Numbers for noodles, digits for dumplings

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Vanessa’s Dumpling House on Bedford Avenue in Brooklyn (and, apparently, Manhattan too) is an aluminium clad saviour. Serving good Chinese food in a fast, canteen-style setting, Vanessa’s seemed to readily and purposefully attract a consistent trickle of inebriated hipsters (such as myself).

Behind a languid youth stood at a till was a wall menu displaying incredibly reasonable prices for a wide array of food.

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The great bargains displayed on the board means you can go to Vanessa’s and not spend too much (as is usually this Yorkshire Alien’s modus operandi) or, you can go there and purchase an excessive variety of tasty Chinese food (against intrinsic values, I went for the latter — it was my first time in NY, usual thrift levels had been recklessly re-calibrated).

Then commenced the numbers exchange: I gave my list of order numbers to the lad and he returned the big total number, then I punched in my 4 personal numbers* and he gave me my personal number slip which someone would later shout out when all the smaller numbers I had requested were ready.

*after making sure I had added on a smaller number to the big total number to represent my appreciation for the fluidity of the number exchange, of course.

Like much of this planet called Earth, Vanessa’s is very centred upon the swift exchange of numbers. In fact, you could probably go there and conduct a highly efficient human interaction powered purely by the exchange of numbers. But, brimming with the exceptionalism one grant’s themselves on holiday and because I recognised a song on the radio, I wasn’t going to settle for a purely numeric exchange. So, like an out-of-place middle-aged person at a house party, I strummed up a brief conversation with the young serving lad about whether he felt the singer of the current bop on the wireless (XXXtentacion) would have made it to the big time. The conversation was convivial enough and once we’d concluded a firm maybe, I took my seat amongst the swaying, expectant beards and tattoos, personal number slip in hand, and had a brief self-appraisal that maybe I was still ‘cool’.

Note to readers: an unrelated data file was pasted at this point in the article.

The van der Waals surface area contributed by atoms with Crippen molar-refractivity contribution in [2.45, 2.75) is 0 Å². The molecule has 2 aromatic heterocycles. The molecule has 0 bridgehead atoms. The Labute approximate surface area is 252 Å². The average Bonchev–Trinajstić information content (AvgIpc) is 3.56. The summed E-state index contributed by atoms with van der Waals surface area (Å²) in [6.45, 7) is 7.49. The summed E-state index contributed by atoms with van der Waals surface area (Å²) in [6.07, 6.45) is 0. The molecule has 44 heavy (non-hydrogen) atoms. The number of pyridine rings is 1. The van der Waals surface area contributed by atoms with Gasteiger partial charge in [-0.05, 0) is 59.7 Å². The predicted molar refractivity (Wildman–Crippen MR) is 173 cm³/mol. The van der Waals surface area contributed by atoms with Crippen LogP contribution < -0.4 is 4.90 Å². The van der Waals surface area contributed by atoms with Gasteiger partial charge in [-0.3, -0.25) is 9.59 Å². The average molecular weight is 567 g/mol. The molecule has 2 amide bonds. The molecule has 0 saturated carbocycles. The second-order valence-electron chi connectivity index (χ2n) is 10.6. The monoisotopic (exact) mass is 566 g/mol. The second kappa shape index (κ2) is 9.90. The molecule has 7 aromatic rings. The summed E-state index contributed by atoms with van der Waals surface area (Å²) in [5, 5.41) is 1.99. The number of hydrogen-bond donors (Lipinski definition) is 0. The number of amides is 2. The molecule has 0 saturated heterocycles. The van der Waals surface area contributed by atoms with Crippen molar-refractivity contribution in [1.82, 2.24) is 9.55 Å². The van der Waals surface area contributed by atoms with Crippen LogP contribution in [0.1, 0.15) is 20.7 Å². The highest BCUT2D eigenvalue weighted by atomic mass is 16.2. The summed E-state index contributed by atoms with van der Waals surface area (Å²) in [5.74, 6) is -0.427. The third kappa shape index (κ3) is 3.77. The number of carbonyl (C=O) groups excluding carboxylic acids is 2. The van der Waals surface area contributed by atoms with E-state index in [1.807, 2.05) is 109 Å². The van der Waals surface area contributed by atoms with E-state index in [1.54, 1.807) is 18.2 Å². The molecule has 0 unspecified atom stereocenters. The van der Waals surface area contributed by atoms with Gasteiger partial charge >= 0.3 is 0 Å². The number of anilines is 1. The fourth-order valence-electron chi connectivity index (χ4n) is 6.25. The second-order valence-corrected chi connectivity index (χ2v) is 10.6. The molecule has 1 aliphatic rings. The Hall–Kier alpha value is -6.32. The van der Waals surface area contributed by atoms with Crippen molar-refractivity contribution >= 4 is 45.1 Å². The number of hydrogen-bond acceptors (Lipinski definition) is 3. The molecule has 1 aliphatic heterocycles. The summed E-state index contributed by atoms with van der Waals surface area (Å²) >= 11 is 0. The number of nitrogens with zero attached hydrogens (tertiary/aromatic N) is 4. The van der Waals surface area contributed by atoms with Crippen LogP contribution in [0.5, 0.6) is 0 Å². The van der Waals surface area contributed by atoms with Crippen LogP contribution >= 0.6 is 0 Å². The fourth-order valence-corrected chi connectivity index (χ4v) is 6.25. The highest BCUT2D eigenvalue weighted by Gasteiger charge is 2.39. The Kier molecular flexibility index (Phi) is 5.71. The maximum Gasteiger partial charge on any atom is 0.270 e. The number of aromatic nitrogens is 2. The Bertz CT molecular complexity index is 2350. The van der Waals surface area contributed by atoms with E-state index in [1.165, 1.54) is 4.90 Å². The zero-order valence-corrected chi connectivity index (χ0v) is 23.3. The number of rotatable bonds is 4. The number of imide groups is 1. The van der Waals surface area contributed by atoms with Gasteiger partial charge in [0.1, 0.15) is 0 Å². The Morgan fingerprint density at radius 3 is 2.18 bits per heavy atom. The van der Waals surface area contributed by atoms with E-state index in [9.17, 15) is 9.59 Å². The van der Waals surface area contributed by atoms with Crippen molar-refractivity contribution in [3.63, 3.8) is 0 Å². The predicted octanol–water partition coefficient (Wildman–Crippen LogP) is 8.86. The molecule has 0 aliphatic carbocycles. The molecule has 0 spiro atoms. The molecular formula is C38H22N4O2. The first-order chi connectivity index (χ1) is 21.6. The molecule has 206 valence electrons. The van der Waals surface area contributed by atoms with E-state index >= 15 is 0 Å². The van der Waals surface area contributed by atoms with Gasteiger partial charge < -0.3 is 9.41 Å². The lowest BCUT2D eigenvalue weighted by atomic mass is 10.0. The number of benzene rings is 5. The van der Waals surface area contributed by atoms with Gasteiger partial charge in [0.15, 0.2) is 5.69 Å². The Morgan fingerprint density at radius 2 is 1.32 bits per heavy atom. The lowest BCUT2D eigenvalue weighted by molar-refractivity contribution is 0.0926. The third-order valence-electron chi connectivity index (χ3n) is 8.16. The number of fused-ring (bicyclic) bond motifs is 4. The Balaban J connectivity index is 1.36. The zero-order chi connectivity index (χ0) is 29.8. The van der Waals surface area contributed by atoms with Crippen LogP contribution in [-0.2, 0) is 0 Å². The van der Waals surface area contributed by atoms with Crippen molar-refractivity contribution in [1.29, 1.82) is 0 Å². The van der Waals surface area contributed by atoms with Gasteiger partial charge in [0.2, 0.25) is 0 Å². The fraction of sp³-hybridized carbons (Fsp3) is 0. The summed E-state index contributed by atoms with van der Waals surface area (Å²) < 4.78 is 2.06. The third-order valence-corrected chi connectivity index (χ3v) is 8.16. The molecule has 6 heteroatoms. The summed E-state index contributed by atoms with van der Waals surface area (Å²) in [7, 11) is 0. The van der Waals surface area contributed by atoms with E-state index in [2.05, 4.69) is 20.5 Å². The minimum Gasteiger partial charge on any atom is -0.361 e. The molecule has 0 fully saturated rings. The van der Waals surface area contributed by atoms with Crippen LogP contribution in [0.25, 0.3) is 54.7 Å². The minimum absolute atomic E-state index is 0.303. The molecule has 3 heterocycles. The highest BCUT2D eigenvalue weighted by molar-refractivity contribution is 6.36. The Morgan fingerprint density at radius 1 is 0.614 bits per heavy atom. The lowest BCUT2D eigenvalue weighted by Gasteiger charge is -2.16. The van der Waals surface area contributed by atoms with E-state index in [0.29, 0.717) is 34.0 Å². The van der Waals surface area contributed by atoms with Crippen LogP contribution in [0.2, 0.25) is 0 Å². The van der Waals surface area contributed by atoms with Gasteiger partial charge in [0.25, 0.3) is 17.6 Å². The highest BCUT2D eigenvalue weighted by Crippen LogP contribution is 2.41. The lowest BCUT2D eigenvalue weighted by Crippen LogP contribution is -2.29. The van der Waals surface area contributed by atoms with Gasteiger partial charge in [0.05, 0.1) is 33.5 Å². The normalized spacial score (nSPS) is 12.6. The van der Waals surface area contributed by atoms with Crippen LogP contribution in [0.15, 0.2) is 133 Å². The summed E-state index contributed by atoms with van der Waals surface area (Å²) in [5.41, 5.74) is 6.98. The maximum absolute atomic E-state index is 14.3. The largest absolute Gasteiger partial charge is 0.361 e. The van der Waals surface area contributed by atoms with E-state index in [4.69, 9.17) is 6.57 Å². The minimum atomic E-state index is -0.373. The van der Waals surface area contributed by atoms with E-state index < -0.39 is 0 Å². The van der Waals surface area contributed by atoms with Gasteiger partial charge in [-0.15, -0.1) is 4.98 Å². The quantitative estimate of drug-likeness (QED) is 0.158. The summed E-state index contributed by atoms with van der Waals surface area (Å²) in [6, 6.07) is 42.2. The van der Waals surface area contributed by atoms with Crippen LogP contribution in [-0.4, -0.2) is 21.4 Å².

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You didn’t have to wait that long at Vanessa’s. Once the first number exchanges had been performed at the till, a team of 5 or 6 Chinese food preparers quickly assembled orders before barking out people’s personal numbers. However, this is where the efficiency of the rapid number exchange hit its most debilitating and perhaps inevitable snag: a reliance on the weary and bleary eyed customers to remember one number that was handed to them a few minutes ago which they are most often still clutching in their hand — or at least a vague awareness that they could check the personal number slip and that it may match the number being croaked out for the 4th time towards the small restaurant by one of the restless servers.